An article from the Tibetan independence media, "the Tibet hometown website" on September 9, which was written by Jia Yangnuobu, a person who supported Tibet's independence, said Sangdong admitted that he only carried on the policy made by Dalai Lama. All of this information revealed that the Dalai controlled everything about the "government in exile". And the so called "government in exile" and "parliament" was only a pretense for democracy. Dalai's control on the "government in exile" was institutional from its root.

After the 14th Dalai left, the exiled authority established in India had three major systems, namely "Dalai's secretariat", "Gaxag Government" and "Tibetan people's parliament". Among them, Dalai's secretariat (also called Dalai's office) was not only an important agency which safeguards Dalai's religious status, political authority and international status, but also the core agency and power organ of the "exiled authority". Any order cannot be effective without Dalai's permission.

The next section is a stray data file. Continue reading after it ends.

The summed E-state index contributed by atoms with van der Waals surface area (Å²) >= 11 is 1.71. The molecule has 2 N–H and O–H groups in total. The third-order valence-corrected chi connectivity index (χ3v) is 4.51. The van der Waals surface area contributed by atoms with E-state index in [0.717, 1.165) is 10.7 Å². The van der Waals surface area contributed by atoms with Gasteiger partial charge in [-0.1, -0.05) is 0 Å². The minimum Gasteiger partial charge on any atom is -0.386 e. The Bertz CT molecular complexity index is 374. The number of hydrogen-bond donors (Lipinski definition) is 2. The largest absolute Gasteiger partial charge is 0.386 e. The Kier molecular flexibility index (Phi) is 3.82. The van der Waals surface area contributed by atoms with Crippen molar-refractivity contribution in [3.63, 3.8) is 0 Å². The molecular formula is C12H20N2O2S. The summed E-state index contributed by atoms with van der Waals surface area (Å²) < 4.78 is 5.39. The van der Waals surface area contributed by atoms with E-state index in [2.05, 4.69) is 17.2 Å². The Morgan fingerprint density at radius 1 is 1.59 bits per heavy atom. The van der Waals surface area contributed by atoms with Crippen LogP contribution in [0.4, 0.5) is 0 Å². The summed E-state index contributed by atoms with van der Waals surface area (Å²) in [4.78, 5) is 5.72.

Sangdong also admitted that the exiled Tibetans accepted the form of democratic authority because of their devotion to the Dalai Lama, "If he didn't advocate it, people won't accept the democracy."

From this we can say that the Dalai's democracy was actually a dictatorship! That is why the speaker Bianba Cering begins with the sentence "we want to express our gratitude to the Dalai Lama for his great contribution to…" And those senators do not have any big deals to discuss, only use the travel expenses to waste the time."

This event also tells people: no matter how beautiful a word is it cannot replace the true reality. The democracy the Dalai proclaimed was actually "the gilded and perfumed but inwardly rotten nobility".

It was so woeful that those "senators" all had their own purpose and are in collusion with each other to grasp their own profits, do people really not know how the Dalai group maintains its feeble existence?

China Tibet Information Center contributes to this article.

By People's Daily Online